MINNEAPOLIS (WCCO) — Hours before Gov. Tim Walz’s stay-at-home order was slated to go into effect, health officials announced Friday that the number of positive coronavirus (COVID-19) cases in Minnesota had climbed to 398, and two more people had died, bringing the death toll in the state to four.

The Minnesota Department of Health says of the nearly 400 positive cases in the state, 51 people have been hospitalized, with 34 remaining in the hospital.

No details have been released on the two deaths reported Friday. The two earlier deaths both involved Ramsey County residents in their 80s.

According to a map released by health officials, the majority of documented COVID-19 cases are in the Twin Cities metro area. Hennepin County, the state’s most populous, has seen more than 100 positive cases, surpassing the number of confirmed cases in nearby counties by at least a factor of three.

In greater Minnesota, the virus appears to be spreading in the southeast, south-central and north-central parts of the state, as counties in those areas have at least one resident who has tested positive for the virus.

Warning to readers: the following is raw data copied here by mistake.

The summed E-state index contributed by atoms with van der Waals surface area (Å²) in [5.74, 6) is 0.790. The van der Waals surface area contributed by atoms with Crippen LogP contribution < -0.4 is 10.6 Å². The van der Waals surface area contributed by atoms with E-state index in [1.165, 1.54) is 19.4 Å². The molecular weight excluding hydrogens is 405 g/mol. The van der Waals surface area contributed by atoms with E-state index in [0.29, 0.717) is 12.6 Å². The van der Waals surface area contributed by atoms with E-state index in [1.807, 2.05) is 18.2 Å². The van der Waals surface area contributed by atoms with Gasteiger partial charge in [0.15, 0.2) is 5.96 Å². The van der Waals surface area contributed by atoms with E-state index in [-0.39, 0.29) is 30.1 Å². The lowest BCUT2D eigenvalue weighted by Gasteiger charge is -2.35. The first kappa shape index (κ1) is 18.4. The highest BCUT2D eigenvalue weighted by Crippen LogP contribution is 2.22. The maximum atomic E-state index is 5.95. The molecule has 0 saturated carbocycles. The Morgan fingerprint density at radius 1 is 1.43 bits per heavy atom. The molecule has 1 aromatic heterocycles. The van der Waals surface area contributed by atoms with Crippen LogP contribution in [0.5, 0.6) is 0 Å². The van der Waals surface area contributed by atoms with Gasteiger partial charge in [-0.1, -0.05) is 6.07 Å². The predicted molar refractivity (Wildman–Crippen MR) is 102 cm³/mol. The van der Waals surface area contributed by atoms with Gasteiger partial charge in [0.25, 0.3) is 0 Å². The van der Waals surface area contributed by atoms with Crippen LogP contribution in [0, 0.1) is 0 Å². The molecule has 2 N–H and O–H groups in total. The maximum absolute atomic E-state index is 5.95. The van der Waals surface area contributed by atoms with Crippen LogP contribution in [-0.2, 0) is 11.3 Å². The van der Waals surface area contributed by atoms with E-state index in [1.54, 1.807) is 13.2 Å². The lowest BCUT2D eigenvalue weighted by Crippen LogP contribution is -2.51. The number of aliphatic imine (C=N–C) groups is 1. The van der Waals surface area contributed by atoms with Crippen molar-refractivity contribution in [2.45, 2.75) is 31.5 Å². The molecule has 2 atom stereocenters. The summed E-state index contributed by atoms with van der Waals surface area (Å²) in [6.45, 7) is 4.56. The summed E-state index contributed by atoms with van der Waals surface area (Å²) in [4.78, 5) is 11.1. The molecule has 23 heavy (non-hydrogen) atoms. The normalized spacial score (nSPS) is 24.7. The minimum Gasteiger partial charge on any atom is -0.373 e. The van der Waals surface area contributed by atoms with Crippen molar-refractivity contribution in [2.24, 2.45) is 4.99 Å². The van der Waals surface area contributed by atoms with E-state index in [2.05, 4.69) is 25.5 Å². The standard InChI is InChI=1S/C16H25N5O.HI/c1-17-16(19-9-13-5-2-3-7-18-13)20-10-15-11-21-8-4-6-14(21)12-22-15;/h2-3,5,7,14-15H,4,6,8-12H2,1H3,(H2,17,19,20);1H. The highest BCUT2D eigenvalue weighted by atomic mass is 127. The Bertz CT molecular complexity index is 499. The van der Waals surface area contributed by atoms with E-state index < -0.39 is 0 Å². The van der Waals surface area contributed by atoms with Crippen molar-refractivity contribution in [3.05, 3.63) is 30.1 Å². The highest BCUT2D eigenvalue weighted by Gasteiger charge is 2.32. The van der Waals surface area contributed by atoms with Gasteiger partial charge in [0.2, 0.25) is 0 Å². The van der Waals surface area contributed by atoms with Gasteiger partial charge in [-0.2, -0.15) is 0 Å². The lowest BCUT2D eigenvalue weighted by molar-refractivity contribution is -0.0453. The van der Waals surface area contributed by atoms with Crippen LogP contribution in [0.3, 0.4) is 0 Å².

According to health officials, more than 14,000 COVID-19 tests have been completed in labs across Minnesota. Of the nearly 400 individuals who’ve tested positive, 180 of them have recovered and are no longer in isolation.

For most people, COVID-19 symptoms are mild, such as a cough and fever. However, the disease can be deadly to the elderly and those with sensitive lungs. (Anyone with questions about COVID-19 can call the Minnesota Department of Health hotline at 651-201-3920.)

At midnight Friday, the governor’s stay-at-home order will go into effect. Earlier this week, he directed Minnesotans to stay home as much as possible for the next two weeks, unless their job is considered essential. Those in violation could face a $1,000 fine or jail time.

However, the order does not mean Minnesotans can’t leave their homes. Residents will still be able to walk or exercise outdoors, buy groceries and alcohol, and get takeout or delivery from their favorite restaurants. The order is slated to last until April 10.

At the state capitol on Thursday, lawmakers passed a $330 million financial aid package to lessen the economic impact of the pandemic and to bolster the response of the state’s healthcare system. Meanwhile in Washington, the House is poised to take up a $2 trillion relief bill Friday that would expand unemployment insurance and send direct payments to most Americans. The bill is expected to pass.

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